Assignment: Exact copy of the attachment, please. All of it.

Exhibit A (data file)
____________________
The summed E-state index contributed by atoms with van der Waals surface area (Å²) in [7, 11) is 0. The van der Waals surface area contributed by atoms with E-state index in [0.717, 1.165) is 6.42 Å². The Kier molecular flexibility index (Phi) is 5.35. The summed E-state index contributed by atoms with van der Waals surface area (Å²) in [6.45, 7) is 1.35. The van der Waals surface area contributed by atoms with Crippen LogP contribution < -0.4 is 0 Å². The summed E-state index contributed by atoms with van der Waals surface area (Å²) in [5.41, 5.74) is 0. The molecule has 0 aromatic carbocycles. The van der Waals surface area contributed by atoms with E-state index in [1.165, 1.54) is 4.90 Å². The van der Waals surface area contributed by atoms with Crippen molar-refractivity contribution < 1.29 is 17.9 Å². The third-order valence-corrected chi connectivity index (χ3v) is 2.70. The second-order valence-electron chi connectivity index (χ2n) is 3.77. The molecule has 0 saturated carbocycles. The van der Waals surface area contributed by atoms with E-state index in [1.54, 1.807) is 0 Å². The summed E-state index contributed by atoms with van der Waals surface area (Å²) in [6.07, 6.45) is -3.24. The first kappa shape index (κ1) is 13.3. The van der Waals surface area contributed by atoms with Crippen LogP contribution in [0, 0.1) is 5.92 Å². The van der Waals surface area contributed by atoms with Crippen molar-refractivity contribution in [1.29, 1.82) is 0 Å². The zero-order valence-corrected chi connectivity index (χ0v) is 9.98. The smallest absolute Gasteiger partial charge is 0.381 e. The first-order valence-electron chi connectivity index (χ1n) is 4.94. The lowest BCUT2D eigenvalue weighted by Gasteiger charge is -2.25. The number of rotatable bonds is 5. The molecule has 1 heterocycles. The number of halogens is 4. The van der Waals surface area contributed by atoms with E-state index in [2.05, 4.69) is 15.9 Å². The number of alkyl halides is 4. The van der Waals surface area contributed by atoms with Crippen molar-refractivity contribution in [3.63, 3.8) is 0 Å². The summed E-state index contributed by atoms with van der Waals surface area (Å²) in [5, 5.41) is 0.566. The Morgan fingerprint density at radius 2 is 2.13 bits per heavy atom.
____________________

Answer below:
The summed E-state index contributed by atoms with van der Waals surface area (Å²) in [7, 11) is 0. The van der Waals surface area contributed by atoms with E-state index in [0.717, 1.165) is 6.42 Å². The Kier molecular flexibility index (Phi) is 5.35. The summed E-state index contributed by atoms with van der Waals surface area (Å²) in [6.45, 7) is 1.35. The van der Waals surface area contributed by atoms with Crippen LogP contribution < -0.4 is 0 Å². The summed E-state index contributed by atoms with van der Waals surface area (Å²) in [5.41, 5.74) is 0. The molecule has 0 aromatic carbocycles. The van der Waals surface area contributed by atoms with E-state index in [1.165, 1.54) is 4.90 Å². The van der Waals surface area contributed by atoms with Crippen molar-refractivity contribution < 1.29 is 17.9 Å². The third-order valence-corrected chi connectivity index (χ3v) is 2.70. The second-order valence-electron chi connectivity index (χ2n) is 3.77. The molecule has 0 saturated carbocycles. The van der Waals surface area contributed by atoms with E-state index in [1.54, 1.807) is 0 Å². The summed E-state index contributed by atoms with van der Waals surface area (Å²) in [6.07, 6.45) is -3.24. The first kappa shape index (κ1) is 13.3. The van der Waals surface area contributed by atoms with Crippen LogP contribution in [0, 0.1) is 5.92 Å². The van der Waals surface area contributed by atoms with Crippen molar-refractivity contribution in [1.29, 1.82) is 0 Å². The zero-order valence-corrected chi connectivity index (χ0v) is 9.98. The smallest absolute Gasteiger partial charge is 0.381 e. The first-order valence-electron chi connectivity index (χ1n) is 4.94. The lowest BCUT2D eigenvalue weighted by Gasteiger charge is -2.25. The number of rotatable bonds is 5. The molecule has 1 heterocycles. The number of halogens is 4. The van der Waals surface area contributed by atoms with E-state index in [2.05, 4.69) is 15.9 Å². The number of alkyl halides is 4. The van der Waals surface area contributed by atoms with Crippen molar-refractivity contribution in [3.63, 3.8) is 0 Å². The summed E-state index contributed by atoms with van der Waals surface area (Å²) in [5, 5.41) is 0.566. The Morgan fingerprint density at radius 2 is 2.13 bits per heavy atom.